US Bahrain Cooperative Research-CNIC: Intelligent Video Surveillance Systems for Hajjrites

Grant Details



Ahmed Abdelgawad

This project will support research by Dr. Ahmed Abdelgawad, Department of Engineering and Technology at Central Michigan University and Dr. Yasser Ismail, University of Bahrain. They plan to use surveillance system data taken during the pilgrimage in Mecca (the Hajj) as a unique occasion where some 2-3 million people gather for 4 days, and with the traffic that results as they move on foot or by car in prescribed paths. The research goal is to speed the encoding process of video signals that are transmitted from cameras to the monitoring room. The work will be in two phases: the simulation to study, investigate, and propose new algorithms for video encoding; and the hardware implementation phase which will focus on developing low power, high speed and efficient monitoring cameras that can be used for monitoring activities in Hajj traffic.

Intellectual Merit: The PIs plan to address some cutting edge problems in high-speed video encoding. This project can advance the science of signal processing by suggesting new motion estimation algorithms for real-time applications. Due to the logistical and time-consuming challenges of establishing a real time video streaming test bed, much of the current algorithms design work has relied on analytical or simulation models. This has significantly limited the development of the video surveillance systems. This project will focus on the design and test of a fully integrated infrastructure. It will enable novel and potentially transformative network research in signal processing. In addition the project is designed to support on-going research and experimentation in other areas such as environmental monitoring, autonomous vehicle, and robot applications. The PIs have some very promising results already in motion estimation. They will first formalize the improved motion estimation algorithms and then proceed to a hardware prototype implementation. The latter part will seek to validate the algorithms in realistic settings. The PI plans to test his design using large crowd-based video datasets, i.e., as obtained from video surveillance during the Hajj. This is a very realistic environment to evaluate the work and will have applicability to other surveillance settings as well.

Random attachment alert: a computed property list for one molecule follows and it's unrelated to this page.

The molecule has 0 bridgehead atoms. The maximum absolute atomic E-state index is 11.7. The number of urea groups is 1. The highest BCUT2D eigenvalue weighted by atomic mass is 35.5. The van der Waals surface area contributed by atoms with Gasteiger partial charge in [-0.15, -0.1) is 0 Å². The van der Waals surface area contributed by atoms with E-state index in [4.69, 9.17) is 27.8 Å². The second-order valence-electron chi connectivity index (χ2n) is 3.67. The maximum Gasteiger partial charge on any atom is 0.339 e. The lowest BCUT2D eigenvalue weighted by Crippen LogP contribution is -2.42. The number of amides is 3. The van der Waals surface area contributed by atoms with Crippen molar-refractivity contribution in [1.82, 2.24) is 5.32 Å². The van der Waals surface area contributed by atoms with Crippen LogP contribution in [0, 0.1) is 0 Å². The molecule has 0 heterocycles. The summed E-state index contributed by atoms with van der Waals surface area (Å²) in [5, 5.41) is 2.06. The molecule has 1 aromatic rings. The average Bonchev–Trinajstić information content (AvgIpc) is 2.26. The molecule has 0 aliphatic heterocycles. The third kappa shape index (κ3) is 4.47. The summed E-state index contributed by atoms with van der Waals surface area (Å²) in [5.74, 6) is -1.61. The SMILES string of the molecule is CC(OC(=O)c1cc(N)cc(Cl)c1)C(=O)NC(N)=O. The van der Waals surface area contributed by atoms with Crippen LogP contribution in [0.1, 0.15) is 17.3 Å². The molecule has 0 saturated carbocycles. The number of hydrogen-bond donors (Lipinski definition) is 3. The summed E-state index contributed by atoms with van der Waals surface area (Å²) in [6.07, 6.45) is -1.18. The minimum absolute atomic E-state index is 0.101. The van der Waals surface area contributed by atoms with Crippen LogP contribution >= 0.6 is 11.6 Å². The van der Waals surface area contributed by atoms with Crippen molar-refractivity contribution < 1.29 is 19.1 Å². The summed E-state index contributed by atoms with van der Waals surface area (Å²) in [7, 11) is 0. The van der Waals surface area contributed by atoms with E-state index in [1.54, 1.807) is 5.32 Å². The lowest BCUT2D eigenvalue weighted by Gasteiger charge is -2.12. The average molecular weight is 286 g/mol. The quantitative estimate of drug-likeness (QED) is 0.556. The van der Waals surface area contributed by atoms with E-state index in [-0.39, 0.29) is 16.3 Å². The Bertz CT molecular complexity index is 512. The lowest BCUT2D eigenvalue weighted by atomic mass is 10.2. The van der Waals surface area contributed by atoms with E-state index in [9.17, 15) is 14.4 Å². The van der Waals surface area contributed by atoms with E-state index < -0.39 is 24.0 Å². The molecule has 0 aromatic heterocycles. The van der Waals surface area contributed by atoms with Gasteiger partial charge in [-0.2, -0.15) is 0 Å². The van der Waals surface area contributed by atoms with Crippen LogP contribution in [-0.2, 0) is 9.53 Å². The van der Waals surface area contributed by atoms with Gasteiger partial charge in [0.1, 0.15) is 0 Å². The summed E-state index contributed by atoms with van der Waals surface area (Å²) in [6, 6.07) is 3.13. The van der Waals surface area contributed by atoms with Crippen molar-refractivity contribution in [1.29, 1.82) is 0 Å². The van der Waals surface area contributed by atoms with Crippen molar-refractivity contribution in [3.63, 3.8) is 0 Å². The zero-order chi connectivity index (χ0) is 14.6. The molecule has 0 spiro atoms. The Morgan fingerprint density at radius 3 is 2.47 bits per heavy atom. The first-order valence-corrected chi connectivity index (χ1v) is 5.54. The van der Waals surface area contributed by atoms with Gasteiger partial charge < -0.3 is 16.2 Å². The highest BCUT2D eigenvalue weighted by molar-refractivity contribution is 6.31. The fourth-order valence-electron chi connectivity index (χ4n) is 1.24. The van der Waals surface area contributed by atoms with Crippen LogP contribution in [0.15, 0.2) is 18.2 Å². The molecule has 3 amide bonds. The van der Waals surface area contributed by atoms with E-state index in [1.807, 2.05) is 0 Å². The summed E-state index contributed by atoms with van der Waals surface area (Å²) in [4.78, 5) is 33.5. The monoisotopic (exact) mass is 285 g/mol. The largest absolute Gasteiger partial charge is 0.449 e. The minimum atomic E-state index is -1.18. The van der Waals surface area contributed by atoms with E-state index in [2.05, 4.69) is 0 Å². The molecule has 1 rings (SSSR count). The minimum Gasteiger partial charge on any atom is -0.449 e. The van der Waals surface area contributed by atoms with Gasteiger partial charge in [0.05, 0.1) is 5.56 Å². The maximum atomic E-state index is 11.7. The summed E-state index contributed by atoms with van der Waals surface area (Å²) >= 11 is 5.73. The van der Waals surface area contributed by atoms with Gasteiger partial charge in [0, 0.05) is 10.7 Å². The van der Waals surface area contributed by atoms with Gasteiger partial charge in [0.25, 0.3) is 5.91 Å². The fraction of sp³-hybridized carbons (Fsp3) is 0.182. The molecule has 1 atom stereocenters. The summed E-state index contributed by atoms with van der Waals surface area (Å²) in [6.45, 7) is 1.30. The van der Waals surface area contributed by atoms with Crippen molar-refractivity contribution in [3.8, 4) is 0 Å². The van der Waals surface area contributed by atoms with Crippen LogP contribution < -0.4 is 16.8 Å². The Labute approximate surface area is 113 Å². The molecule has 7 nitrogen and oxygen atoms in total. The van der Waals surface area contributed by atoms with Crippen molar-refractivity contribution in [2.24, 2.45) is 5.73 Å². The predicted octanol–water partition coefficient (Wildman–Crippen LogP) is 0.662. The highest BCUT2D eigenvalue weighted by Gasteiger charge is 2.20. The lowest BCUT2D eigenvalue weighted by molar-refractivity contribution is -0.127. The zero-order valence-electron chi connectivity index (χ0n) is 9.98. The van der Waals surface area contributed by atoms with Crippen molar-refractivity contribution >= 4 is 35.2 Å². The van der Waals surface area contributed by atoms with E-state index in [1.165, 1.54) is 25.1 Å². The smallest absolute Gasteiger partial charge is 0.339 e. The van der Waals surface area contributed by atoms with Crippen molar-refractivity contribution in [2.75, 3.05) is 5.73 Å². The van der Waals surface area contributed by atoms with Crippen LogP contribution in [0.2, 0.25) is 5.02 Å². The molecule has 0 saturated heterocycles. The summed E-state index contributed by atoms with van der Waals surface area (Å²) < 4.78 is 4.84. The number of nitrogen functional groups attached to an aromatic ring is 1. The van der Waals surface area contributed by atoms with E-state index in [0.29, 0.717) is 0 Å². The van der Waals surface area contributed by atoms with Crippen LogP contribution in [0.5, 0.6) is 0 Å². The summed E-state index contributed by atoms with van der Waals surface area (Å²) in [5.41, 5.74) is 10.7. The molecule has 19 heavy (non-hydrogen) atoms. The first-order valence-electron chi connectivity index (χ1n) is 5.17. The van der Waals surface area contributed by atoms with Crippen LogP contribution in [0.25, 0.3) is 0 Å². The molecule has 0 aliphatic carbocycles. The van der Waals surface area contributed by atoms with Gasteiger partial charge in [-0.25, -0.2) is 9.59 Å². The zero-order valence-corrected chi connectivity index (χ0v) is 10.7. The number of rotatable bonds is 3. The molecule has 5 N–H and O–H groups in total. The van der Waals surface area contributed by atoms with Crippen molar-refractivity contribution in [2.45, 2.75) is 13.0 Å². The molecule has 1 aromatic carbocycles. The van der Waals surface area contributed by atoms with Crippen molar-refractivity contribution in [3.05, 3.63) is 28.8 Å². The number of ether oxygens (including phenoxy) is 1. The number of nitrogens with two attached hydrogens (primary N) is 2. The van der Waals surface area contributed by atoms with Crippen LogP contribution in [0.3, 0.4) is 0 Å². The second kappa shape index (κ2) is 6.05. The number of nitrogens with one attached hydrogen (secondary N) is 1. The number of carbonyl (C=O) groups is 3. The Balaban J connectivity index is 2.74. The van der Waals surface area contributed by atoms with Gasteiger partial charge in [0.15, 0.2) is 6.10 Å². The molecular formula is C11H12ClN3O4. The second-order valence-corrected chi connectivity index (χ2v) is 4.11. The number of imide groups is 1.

Broader Impacts: A major goal is to produce engineers that have the education and research expertise, this will help to infuse education with the excitement of discovery and enrich research through the diversity of learning perspectives. This will be accomplished, in part, through the design of an inter-disciplinary project based course (i.e., signal processing, embedded systems, and image processing). With international collaboration, the PI will orient emerging undergraduate and graduate students toward research in signal processing, open up new scientific directions, encourage new ideas, and facilitate knowledge transfer to society. The PI who is a new faculty is planning to use research work to develop new courses, and will partner with on-going and successful university student recruitment programs. The hands-on experience combined with theoretical principles will be a very attractive program to the innovative student and under-represented groups. The project will help to have demonstrations at local K-12 schools and youth groups. The PI will give presentations to Society of Women Engineers (SWE) to encourage women to participate in his research field. The outcome of this project will be available through a website. The project will identify new real time applications, which will benefit the society especially for security.

Effective start/end date10/1/1309/30/14


  • National Science Foundation: $36,649.00


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